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National Secular Society

Challenging Religious Privilege

Free speech campaigners concerned by Ed Miliband’s vow to ban ‘Islamophobia’- without defining what it means

Posted: Wed, 29 Apr 2015 09:26

Free speech campaigners concerned by Ed Miliband’s vow to ban ‘Islamophobia’- without defining what it means

The National Secular Society and other advocates for freedom of expression have expressed alarm after Labour leader Ed Miliband set out his intention to 'outlaw' Islamophobia.

Speaking with Muslim News, Mr Miliband said of 'Islamophobia': "We are going to make it an aggravated crime. We are going to make sure it is marked on people's records with the police to make sure they root out Islamophobia as a hate crime."

"We are going to change the law on this so we make it absolutely clear … our abhorrence of hate crime and Islamophobia. It will be the first time that the police will record Islamophobic attacks right across the country."

"We will challenge prejudice before it grows, whether in schools, universities or on social media. And we will strengthen the law on disability, homophobic, and transphobic hate crime."

Writing on Liberal Democrat Voice, Mark Wright argued that the Labour Party had "unfinished business" with so-called "religious hatred."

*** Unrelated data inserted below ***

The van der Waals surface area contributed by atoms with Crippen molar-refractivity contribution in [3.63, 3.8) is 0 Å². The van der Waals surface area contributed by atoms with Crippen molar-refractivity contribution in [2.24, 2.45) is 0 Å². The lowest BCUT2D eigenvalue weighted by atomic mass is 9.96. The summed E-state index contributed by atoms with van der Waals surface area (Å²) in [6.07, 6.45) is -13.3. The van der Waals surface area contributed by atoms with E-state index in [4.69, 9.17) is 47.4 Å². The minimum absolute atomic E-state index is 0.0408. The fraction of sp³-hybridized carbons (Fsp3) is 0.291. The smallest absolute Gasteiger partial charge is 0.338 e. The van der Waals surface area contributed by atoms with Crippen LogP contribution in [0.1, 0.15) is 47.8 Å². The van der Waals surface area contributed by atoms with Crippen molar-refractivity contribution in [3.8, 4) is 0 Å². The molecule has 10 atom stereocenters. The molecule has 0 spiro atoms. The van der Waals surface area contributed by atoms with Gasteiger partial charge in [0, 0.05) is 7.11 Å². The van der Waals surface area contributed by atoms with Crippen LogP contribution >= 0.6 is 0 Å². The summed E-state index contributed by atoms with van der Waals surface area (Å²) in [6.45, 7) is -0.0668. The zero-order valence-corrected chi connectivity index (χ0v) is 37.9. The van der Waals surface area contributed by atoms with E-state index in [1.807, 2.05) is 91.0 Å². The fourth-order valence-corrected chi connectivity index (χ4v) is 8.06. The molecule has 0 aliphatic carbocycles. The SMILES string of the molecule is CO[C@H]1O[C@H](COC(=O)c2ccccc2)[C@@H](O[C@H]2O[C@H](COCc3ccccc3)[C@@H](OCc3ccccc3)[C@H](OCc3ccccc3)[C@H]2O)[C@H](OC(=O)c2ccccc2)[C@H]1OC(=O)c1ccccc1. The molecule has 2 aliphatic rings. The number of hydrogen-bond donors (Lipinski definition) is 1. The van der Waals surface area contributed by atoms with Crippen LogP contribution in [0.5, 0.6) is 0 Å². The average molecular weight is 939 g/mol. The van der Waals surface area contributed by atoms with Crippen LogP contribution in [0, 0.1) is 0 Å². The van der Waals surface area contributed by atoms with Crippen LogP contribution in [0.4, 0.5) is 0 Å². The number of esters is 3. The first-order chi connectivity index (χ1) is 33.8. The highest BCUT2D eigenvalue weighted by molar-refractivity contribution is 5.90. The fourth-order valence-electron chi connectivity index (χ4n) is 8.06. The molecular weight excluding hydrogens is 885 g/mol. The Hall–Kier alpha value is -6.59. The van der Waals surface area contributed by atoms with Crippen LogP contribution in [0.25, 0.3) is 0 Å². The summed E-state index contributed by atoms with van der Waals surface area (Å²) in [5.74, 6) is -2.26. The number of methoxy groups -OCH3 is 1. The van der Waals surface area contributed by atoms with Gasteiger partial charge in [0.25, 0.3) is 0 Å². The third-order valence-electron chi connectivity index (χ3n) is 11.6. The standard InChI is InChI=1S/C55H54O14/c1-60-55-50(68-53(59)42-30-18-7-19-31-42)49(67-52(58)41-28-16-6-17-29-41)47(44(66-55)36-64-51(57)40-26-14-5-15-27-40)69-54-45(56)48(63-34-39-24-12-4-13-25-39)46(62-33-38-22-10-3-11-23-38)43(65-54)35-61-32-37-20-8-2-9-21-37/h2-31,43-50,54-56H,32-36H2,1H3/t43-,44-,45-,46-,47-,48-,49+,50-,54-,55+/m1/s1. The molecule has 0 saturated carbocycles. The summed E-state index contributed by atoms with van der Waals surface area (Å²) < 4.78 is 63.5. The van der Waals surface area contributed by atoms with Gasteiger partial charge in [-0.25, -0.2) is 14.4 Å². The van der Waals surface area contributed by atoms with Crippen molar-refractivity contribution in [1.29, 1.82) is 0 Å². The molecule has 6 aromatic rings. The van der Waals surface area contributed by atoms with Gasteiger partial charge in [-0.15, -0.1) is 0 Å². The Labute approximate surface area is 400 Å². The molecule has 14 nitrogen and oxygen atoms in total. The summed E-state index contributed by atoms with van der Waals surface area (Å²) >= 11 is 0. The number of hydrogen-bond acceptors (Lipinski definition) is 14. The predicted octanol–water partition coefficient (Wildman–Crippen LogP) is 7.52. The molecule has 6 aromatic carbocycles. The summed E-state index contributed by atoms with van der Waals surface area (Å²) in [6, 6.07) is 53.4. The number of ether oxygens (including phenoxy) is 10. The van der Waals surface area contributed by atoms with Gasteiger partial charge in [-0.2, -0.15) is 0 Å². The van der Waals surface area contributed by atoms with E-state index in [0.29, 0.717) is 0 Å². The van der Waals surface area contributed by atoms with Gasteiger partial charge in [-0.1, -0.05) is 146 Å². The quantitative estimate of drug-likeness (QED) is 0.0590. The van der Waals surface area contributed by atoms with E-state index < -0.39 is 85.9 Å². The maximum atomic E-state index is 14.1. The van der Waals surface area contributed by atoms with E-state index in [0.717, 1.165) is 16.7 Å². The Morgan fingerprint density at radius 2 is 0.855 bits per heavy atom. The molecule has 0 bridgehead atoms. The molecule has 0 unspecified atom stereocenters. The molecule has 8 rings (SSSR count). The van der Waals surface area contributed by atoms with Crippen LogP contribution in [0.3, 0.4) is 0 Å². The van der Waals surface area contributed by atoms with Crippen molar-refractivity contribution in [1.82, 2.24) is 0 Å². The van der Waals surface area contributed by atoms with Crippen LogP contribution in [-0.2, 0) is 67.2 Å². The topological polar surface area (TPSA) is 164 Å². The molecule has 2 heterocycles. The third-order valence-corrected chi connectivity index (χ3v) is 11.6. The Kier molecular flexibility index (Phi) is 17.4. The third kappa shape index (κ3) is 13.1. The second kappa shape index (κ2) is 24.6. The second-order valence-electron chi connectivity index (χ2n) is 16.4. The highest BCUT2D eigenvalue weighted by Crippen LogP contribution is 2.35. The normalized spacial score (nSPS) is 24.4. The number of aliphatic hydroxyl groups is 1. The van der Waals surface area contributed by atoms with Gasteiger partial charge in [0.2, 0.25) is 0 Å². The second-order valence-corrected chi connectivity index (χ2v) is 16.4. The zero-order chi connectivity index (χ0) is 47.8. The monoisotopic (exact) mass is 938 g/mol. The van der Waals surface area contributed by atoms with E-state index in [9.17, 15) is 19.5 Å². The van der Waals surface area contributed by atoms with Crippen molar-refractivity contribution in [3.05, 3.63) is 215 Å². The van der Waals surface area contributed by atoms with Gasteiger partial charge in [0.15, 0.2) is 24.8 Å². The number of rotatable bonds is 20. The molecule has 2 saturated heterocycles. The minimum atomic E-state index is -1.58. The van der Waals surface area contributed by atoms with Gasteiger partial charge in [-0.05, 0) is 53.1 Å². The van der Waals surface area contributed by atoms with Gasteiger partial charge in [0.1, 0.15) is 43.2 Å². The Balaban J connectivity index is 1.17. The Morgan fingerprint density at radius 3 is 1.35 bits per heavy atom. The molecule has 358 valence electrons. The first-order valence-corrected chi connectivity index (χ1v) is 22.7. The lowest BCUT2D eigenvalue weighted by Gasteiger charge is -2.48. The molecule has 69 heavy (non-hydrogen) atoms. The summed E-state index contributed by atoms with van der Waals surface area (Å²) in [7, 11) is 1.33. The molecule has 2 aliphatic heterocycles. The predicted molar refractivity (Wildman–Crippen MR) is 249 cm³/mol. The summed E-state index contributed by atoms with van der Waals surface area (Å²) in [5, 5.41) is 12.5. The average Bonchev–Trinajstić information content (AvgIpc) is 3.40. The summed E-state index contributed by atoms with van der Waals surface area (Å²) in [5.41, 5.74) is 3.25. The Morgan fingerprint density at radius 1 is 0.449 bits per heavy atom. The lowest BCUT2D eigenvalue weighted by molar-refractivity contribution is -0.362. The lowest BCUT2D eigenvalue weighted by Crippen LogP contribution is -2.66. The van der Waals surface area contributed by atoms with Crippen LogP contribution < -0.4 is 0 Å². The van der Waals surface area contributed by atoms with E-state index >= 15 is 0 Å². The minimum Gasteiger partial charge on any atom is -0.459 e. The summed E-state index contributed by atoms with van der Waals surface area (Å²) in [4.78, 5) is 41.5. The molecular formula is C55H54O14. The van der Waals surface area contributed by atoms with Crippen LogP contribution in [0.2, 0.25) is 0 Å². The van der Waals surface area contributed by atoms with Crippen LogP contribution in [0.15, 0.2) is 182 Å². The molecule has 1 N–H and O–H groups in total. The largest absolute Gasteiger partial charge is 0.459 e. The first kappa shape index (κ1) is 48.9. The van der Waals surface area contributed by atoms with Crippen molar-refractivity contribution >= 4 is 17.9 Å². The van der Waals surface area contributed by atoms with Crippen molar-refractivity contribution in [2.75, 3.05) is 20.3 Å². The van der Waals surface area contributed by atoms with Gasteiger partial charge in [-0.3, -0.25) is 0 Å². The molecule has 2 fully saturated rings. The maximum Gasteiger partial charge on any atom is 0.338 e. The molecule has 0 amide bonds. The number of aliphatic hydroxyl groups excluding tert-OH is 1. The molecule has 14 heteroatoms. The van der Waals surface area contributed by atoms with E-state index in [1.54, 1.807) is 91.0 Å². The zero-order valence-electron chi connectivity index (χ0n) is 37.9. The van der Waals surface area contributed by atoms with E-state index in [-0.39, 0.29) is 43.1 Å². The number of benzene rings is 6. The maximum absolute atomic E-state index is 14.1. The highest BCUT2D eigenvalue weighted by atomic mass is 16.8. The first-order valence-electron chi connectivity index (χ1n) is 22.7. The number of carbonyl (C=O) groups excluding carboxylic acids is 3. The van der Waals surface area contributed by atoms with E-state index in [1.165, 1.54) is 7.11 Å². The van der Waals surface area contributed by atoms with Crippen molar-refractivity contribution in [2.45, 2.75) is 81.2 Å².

Wright said "defenders of freedom of speech should be alarmed" at the "nebulous" proposal put forward by Ed Miliband, because they seemed to imply a return to the then-Labour Government's attempt in 2006 to "criminalise 'deliberately insulting' a religion."

The article noted that Ed Miliband himself voted for the original, defeated wording of the 2006 Racial and Religious Hatred Bill (now Act)- which would have seriously impinged free speech.

NSS campaigns manager Stephen Evans commented: "There already exists a distinct offence of religiously aggravated hate crime that carries a maximum 7 year tariff. We all want to prevent bigoted attacks on people, but given how tough the law is already – this sounds like Ed Miliband may want to revisit the 2006 legislation on 'insulting religion'. If so he'll be challenged every step of the way.

"'Islamophobia' is a highly contentious and nebulous term, and at the very least, Mr Milliband needs to define what he is intending to outlaw."

NSS honorary associate Maajid Nawaz, who is a Liberal Democrat parliamentary candidate, said "no idea is above scrutiny" and described the vague proposal as "illiberal."

Professor Richard Dawkins, also an honorary associate of the NSS, has been drumming up opposition to Mr Miliband's comments on social media and called on him to explain his plans. He asked if the proposed law would prosecute Charlie Hebdo and said that if it wouldn't "it would be useful" to have a clarification of the Labour leader's comments "to explain why not."

Dealing with the confusion around the term 'Islamophobia', Professor Dawkins said he thought Ed Miliband was against violent attacks against people and anti-Muslim bigotry, for which there were already applicable laws, but asked, "why privilege religion?"

He challenged Ed Miliband on Twitter over whether he could "go to jail" for quoting Islamic scripture which says, "Whoever changed his Islamic religion, then kill him."

In 2006 the National Secular Society worked along with campaign groups including the Christian Institute, and campaigners such as former Lib Dem MP Evan Harris, against the original wording of the 2006 Act, which was described at the time by the NSS as "draconian" and a "huge blow to freedom of expression." Ultimately, after a narrow single-vote defeat, a much more watered-down version of the legislation was passed into law.

Tags: Islam, Freedom of Expression, Politics